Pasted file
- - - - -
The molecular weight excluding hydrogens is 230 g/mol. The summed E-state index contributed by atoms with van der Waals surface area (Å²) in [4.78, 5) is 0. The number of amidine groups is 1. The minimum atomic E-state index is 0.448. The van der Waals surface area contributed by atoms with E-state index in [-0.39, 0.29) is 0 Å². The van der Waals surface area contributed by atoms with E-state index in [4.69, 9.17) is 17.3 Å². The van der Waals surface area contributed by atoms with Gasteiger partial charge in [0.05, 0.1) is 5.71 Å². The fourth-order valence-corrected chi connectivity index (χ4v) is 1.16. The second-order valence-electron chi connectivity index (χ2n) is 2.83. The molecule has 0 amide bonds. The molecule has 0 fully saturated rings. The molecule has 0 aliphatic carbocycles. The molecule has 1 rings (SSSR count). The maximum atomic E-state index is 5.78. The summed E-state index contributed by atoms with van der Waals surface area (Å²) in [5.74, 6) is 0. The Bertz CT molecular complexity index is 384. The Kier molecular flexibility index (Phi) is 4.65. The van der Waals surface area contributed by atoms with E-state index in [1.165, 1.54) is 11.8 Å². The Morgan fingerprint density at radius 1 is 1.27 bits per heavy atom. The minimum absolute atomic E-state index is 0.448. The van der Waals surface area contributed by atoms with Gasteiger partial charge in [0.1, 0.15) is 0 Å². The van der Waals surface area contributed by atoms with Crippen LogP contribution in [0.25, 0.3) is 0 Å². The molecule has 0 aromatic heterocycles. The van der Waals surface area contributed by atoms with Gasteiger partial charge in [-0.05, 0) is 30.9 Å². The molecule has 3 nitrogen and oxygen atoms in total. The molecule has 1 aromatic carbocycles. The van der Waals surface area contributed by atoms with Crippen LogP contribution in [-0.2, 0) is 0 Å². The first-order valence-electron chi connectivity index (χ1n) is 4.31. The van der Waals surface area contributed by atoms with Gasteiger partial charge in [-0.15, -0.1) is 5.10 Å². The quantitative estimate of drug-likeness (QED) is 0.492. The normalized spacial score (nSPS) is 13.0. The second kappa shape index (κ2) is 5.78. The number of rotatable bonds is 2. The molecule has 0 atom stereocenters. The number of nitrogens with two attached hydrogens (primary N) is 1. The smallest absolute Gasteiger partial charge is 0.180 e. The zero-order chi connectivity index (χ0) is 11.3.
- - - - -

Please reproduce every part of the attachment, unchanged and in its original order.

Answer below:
The molecular weight excluding hydrogens is 230 g/mol. The summed E-state index contributed by atoms with van der Waals surface area (Å²) in [4.78, 5) is 0. The number of amidine groups is 1. The minimum atomic E-state index is 0.448. The van der Waals surface area contributed by atoms with E-state index in [-0.39, 0.29) is 0 Å². The van der Waals surface area contributed by atoms with E-state index in [4.69, 9.17) is 17.3 Å². The van der Waals surface area contributed by atoms with Gasteiger partial charge in [0.05, 0.1) is 5.71 Å². The fourth-order valence-corrected chi connectivity index (χ4v) is 1.16. The second-order valence-electron chi connectivity index (χ2n) is 2.83. The molecule has 0 amide bonds. The molecule has 0 fully saturated rings. The molecule has 0 aliphatic carbocycles. The molecule has 1 rings (SSSR count). The maximum atomic E-state index is 5.78. The summed E-state index contributed by atoms with van der Waals surface area (Å²) in [5.74, 6) is 0. The Bertz CT molecular complexity index is 384. The Kier molecular flexibility index (Phi) is 4.65. The van der Waals surface area contributed by atoms with E-state index in [1.165, 1.54) is 11.8 Å². The Morgan fingerprint density at radius 1 is 1.27 bits per heavy atom. The minimum absolute atomic E-state index is 0.448. The van der Waals surface area contributed by atoms with Gasteiger partial charge in [0.1, 0.15) is 0 Å². The van der Waals surface area contributed by atoms with Crippen LogP contribution in [0.25, 0.3) is 0 Å². The molecule has 0 aromatic heterocycles. The van der Waals surface area contributed by atoms with Gasteiger partial charge in [-0.05, 0) is 30.9 Å². The molecule has 3 nitrogen and oxygen atoms in total. The molecule has 1 aromatic carbocycles. The van der Waals surface area contributed by atoms with Crippen LogP contribution in [-0.2, 0) is 0 Å². The first-order valence-electron chi connectivity index (χ1n) is 4.31. The van der Waals surface area contributed by atoms with Gasteiger partial charge in [-0.15, -0.1) is 5.10 Å². The quantitative estimate of drug-likeness (QED) is 0.492. The normalized spacial score (nSPS) is 13.0. The second kappa shape index (κ2) is 5.78. The number of rotatable bonds is 2. The molecule has 0 atom stereocenters. The number of nitrogens with two attached hydrogens (primary N) is 1. The smallest absolute Gasteiger partial charge is 0.180 e. The zero-order chi connectivity index (χ0) is 11.3.